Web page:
TYSON: I kind of like that name. It has that kind of Greek sound to it, even though it’s just a made-up name. It’s not likely that will get through the judges, but we’ll see.
GELLERMAN: Well, if there is a new planet, Dr. Tyson, it might come in very handy in the near future. I hear that astronomers have identified an asteroid that’s heading our way?
TYSON: Yes, an asteroid was discovered mid-last year, and it has the uninteresting name 2004MN4. And it went unremarked upon on because many asteroids are discovered each year that never reach public notice. Except that when it went behind the sun, going out of view from the sun’s glare, and then was rediscovered in December, we were able to calculate its orbit and determine that it’s trajectory was going to intersect Earth in the year 2029 or the year 2036. This didn’t make it to the front of the newspaper because around that same time, you might remember, there was a tsunami in Indonesia – which, of course, rightly so, got the better part of all the headlines. But, ironically, this object, if it hits Earth, would create a tsunami dwarfing the one reported on in December ’04.
GELLERMAN: What are the chances of this asteroid hitting Earth?
TYSON: Well, rather than give you probabilities, because what you really need to know is what’s going on. We know where the object is headed, and we know how fast it’s moving, and we have a sense of the forces of gravity in the solar system. The problem is the uncertainty in that trajectory normally is not a problem; if it misses Earth by a million miles, or a million and a thousand miles, who cares? But, in this case, in the year 2029, the calculations show that this asteroid will come within the orbits of even our communication satellites.
GELLERMAN: Ooh, that’s close.
TYSON: That’s close. That’s close. This will be the largest object ever known to come within our communication satellites in the era of space exploration. And so, turns out, what we know of the orbit right now, we can say it will not hit Earth in 2029 but it might hit Earth in 2036. It will hit Earth in 2036 if it passes through what we call a “keyhole,” which is a range of positions close to Earth where the gravity of the Earth will realign its trajectory ensuring that seven years later it will hit Earth. And so what we need to do is deflect it in such a way that it misses that keyhole.
GELLERMAN: So, this keyhole’s kind of like a place in space, a doorway?
TYSON: Exactly! It’s like a car door through space where the gravity of Earth operating on that asteroid in that corridor will pull on that asteroid in 2029 in such a way that in 2036 it will hit Earth. So, you want to deflect the asteroid so that it misses that keyhole.
GELLERMAN: So, if it did hit Earth, do we know where it might hit?
TYSON: If the asteroid in 2029 passes anywhere in the keyhole we know where it will end up hitting Earth in 2036. It’ll hit somewhere between Hawaii and California in, obviously, the Pacific Ocean. That hit will generate tsunamis on the level that has never been experienced in recorded history. But the advantage is you would know in advance so that, while you might lose $400 billion worth of property, no one actually has to die from this tragedy the way people died in Indonesia. There was no warning for that tsunami. This one you can have decades of warning if, in fact, we can’t do anything about it.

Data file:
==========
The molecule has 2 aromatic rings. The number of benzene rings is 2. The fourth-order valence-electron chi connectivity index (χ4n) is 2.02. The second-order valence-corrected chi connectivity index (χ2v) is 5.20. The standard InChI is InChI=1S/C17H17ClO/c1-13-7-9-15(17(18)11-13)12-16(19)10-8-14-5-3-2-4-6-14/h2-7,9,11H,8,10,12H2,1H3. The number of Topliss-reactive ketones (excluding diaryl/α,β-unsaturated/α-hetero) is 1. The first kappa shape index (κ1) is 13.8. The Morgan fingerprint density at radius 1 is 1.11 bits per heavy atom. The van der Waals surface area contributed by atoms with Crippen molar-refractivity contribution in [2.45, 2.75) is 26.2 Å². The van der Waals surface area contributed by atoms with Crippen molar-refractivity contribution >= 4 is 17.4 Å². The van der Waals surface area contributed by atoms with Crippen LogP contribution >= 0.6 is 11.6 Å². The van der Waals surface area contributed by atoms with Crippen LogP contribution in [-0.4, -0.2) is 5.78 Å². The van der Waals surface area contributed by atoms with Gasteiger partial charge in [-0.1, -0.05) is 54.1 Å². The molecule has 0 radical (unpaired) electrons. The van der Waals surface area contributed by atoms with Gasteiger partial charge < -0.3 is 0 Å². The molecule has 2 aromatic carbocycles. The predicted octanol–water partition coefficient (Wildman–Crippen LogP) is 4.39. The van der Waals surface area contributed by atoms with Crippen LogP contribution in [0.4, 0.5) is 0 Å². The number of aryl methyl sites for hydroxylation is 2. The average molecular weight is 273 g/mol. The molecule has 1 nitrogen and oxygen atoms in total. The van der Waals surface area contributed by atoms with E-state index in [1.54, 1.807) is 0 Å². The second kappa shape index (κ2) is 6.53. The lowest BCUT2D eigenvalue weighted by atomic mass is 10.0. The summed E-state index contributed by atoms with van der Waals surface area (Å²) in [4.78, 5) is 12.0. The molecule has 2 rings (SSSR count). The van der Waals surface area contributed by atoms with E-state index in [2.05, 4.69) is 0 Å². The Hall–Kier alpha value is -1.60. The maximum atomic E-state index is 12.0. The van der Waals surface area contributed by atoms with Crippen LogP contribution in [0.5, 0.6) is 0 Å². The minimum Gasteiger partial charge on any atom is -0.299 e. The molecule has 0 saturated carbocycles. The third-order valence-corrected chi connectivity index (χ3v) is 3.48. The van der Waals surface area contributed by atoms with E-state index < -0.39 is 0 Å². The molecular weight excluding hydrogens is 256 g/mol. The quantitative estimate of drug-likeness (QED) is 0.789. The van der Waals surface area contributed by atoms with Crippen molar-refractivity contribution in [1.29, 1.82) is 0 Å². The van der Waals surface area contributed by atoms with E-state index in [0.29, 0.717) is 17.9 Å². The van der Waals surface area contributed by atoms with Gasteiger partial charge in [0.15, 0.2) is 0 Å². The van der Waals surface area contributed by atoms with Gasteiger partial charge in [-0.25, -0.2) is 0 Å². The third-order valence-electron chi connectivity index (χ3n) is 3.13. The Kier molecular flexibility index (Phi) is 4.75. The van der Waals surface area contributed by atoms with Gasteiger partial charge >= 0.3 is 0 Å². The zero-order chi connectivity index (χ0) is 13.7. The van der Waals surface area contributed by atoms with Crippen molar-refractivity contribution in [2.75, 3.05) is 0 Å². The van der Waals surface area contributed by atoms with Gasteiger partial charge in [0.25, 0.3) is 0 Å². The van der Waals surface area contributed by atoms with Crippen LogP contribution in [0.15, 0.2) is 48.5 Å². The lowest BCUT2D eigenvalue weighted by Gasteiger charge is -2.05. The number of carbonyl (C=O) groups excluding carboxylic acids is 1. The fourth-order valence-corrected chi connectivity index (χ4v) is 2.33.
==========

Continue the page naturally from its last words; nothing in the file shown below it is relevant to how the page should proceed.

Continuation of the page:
GELLERMAN: So, it sounds like we should be planning for this right now.
TYSON: Right now, there’s legislation in front of Congress to try to vote sensibly about directing monies for study. What would be the best way to deflect it? Do you shoot laser beams at it? Do you attach retrorockets to it? There’s some leading ideas but there are many other ideas in the bin that are being considered. So, Congress has taken the first step.
GELLERMAN: So, Dr. Tyson, do you stay awake at night worrying about the demise of Earth from asteroids?
TYSON: Yeah, well, this asteroid is deflectable. It’s about, you know, 200 meters across, about the size of the Rose Bowl, and, so this one, yeah, I know they’re out there, and it’s a shooting gallery. The ones I really worry about, however, are the kind that’s the size that took out the dinosaurs. Those things are the size of Mt. Everest. That can happen again. It will happen again. And, in that case, if anyone survived you’d have to jumpstart civilization. That’s what I worry about. This is one of the calls for being a multi-planet species – one planet gets taken out, you at least have another one left. Or find really effective ways of deflecting these things.
GELLERMAN: You’re making planet Xena sound better and better all the time.
TYSON: (Laughs) Yeah. Planet Xena will be cold and dark, but Mars looks pretty good, actually.
GELLERMAN: Dr. Neil deGrasse Tyson is director of the Hayden Planetarium and co-author, with Donald Goldsmith, of the book “Origins: Fourteen Billion Years of Cosmic Evolution.” Dr. Tyson, it’s always good talking with you. Thank you.
TYSON: Thanks for having me on.